CHRISTOPHER: A few years ago, I wrote a story that “explained” where lost episodes of TV shows and movies come from. Essentially, it was a meta origin for a really popular sub-genre of Creepypasta. People would write stories about haunted VHS tapes, episodes of cartoons that suddenly turned scary, and so on. In my story, they were all created by a single person who was obsessed with re-cutting and replacing recordings of popular media. So now, I’ve sort of expanded on that general concept with the Creepypasta Field Guide. It lists 30 (or more, based on stretch goals) Creepypasta monster and killer “types”. The Stabby Teen, the Faceless Stranger, the Redactive Researcher, and so on. I then gave them various original origins and histories. Each character is described in detail so any prospective “victim” can identify them on sight. Basically, I’ve tried to disassemble all of the cliches and tropes regarding Creepypasta characters, and form them into a fun, funny read that will show off just what makes each type of creature unique… or not so unique, in some cases.
I’m hoping to fund the book well enough to commission an artist named Nikita Kaur to illustrate each of the original entries in the book. I feel like it lends an additional “Monster Manual” style to the project. Hopefully, this book will be something to go back and read over and over again as time goes on. Every time you see a new Creepypasta Icon emerge, you can go back and determine which type it is!
MARTIN: So what are some future projects you’d like to work on, or are currently planning?
CHRISTOPHER: Right now I have a bunch of projects going. I launched TooSpooky.com a while back as a place for authors to show their work, get critique, etc. without having to be “ready” to post them to other Creepypasta sites that require a finished version. There’s also FearFic.com, where I’ve enabled people to archive stories without the fear of having it deleted by staff for “not being horror” or being unrealistic, etc.
Beyond that, I’ve also launched a “Fear Fiction Podcast” on YouTube along with Abysmii and Dead Palette. We essentially take a look at any and all horror-related stories from the internet (even romantic fan fiction) and just have a good time discussing the content… and our reading errors. Pretty much anything I’m doing is linked at my main homepage, Slimebeast.com. Every so often I write an original story “inspired by” a popular pre exsting tale. I’m thinking of working with Eyeless Jack next.
MARTIN: How do you see the Internet affecting writers as a whole in the future. Like you said earlier, you were just writing these stories for fun, and they really kind of blew up. But with the advent of Youtube, Podcasts, Self-Publishing and even web serials like Worm, what do you feel the future of writing will be like?
CHRISTOPHER: I think the internet makes it a lot easier – and harder – for authors. It’s easier because anyone can (and should) publish their own work online, quickly and easily. It’s harder because that makes it very, very simple for others to take your work and use it inappropriately. For example, a Halloween mask company recently not only made a bootleg mask of a popular Creepypasta character (Laughing Jack), but actually had the audacity to copyright it. We’re in a weird place where creator’s rights are being trampled on a large scale. Since we’re talking about amateur authors for the most part, there’s little they can do about it. I feel like the future of writing on the internet will end up skewing toward authors becoming well-known/popular and then moving to closed platforms like Patreon. The more people are punished for freely sharing their art, the more we’ll all move away from the public forum. At least, that’s my personal prediction.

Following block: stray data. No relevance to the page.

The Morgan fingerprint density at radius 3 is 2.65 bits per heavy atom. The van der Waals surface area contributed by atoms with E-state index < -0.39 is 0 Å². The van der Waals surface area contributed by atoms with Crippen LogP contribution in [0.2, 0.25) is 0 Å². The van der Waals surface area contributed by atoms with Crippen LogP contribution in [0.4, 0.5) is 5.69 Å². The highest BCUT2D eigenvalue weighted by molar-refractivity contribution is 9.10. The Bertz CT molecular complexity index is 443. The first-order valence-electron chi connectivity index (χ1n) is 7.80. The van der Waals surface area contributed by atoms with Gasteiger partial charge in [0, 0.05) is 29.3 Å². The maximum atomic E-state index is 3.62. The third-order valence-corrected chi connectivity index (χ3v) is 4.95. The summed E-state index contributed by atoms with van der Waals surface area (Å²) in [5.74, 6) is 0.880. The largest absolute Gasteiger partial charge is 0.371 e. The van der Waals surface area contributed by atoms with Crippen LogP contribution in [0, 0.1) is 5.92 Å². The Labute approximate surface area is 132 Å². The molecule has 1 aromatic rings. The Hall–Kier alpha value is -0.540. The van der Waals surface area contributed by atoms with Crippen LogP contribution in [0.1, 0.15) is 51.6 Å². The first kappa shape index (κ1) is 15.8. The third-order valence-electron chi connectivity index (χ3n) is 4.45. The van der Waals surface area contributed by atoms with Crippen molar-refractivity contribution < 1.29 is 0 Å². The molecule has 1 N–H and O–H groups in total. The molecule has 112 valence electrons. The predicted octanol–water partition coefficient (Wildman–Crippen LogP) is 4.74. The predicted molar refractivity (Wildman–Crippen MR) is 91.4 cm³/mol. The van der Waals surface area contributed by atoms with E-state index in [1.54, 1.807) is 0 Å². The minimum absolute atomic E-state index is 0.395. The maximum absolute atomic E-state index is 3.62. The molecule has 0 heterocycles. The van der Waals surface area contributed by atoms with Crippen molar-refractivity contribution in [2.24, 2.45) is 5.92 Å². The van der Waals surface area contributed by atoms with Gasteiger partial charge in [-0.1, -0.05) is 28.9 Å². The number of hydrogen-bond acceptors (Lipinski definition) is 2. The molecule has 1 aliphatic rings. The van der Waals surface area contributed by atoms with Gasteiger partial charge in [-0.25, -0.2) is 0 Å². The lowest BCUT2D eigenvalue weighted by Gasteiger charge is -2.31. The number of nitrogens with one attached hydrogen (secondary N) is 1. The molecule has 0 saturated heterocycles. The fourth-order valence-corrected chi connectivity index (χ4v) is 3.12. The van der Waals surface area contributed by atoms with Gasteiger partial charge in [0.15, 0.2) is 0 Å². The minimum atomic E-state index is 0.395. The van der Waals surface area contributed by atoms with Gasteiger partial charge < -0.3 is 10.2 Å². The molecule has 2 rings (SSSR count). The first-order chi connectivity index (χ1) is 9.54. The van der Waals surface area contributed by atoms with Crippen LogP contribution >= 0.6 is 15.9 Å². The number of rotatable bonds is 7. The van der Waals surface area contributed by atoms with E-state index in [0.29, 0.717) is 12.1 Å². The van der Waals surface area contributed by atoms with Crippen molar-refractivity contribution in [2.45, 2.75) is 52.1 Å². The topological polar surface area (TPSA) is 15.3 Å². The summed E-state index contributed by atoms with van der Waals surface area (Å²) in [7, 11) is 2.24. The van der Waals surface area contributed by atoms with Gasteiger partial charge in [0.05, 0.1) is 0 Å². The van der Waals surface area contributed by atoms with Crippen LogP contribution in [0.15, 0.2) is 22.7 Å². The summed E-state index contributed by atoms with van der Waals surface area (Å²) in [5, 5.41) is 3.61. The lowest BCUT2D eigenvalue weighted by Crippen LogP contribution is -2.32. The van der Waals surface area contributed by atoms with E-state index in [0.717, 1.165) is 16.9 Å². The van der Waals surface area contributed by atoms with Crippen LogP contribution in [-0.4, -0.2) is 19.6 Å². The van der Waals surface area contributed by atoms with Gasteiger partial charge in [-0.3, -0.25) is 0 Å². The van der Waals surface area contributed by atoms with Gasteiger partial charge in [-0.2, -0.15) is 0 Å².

I guess if I had to give “advice” to anyone hoping to post “Creepypastas” or other creative work on the web, it’d be this… Enjoy yourself, do it for your own pleasure, and be ready to fight for your work. Don’t be shy about telling people what you do or don’t want. Look into Creative Commons licensing and pick the license that works best for you, then attach it to your work wherever you post it.
MARTIN: Aight, now for a spooky Halloween Question! As of now, you’re trapped in a room with the last horror monster you read about. You have at your disposal an iron crowbar, a crucifix, and a small bowl of mellowcreme pumpkins. On a scale of 1-10, with 1 being “not very” and ten being “I’m already dead,” how screwed are you?
CHRISTOPHER: I’d use the crowbar to open the door. 🙂
Christopher’s latest spooky creation, The Creepypasta Field Guide, is currently up on Kickstarter. With 40 days to go, there’s still plenty of time to jump on in and get yourself some backer rewards! You can also check out his website at http://slimebeast.com, or check out a narrated version of his original viral story for free on Youtube. Also, please consider liking and sharing this post on social media. Every share helps me get the word out about writing, and keeps the man with the traffic-cone face far away from your vital organs. Your precious…slippery vital organs….
And remember…avoid mirrors at 3:45 AM, or else ✡︎□︎◆︎🕯︎●︎●︎ ♌︎♏︎ ♐︎□︎❒︎♍︎♏︎♎︎ ⧫︎□︎ ❒︎♏︎♋︎♎︎ ■︎□︎⧫︎♒︎♓︎■︎♑︎ ♌︎◆︎⧫︎ ⧫︎♒︎♏︎ ♏︎❖︎♓︎●︎ ♍︎♒︎♓︎♍︎🙵♏︎■︎ ♌︎♓︎⧫︎ ♐︎❒︎□︎❍︎ ⧫︎♏︎❒︎❒︎⍓︎ ♑︎□︎□︎♎︎🙵♓︎■︎♎︎🕯︎⬧︎ ⬧︎⬥︎□︎❒︎♎︎ □︎♐︎ ⧫︎❒︎◆︎⧫︎♒︎📬︎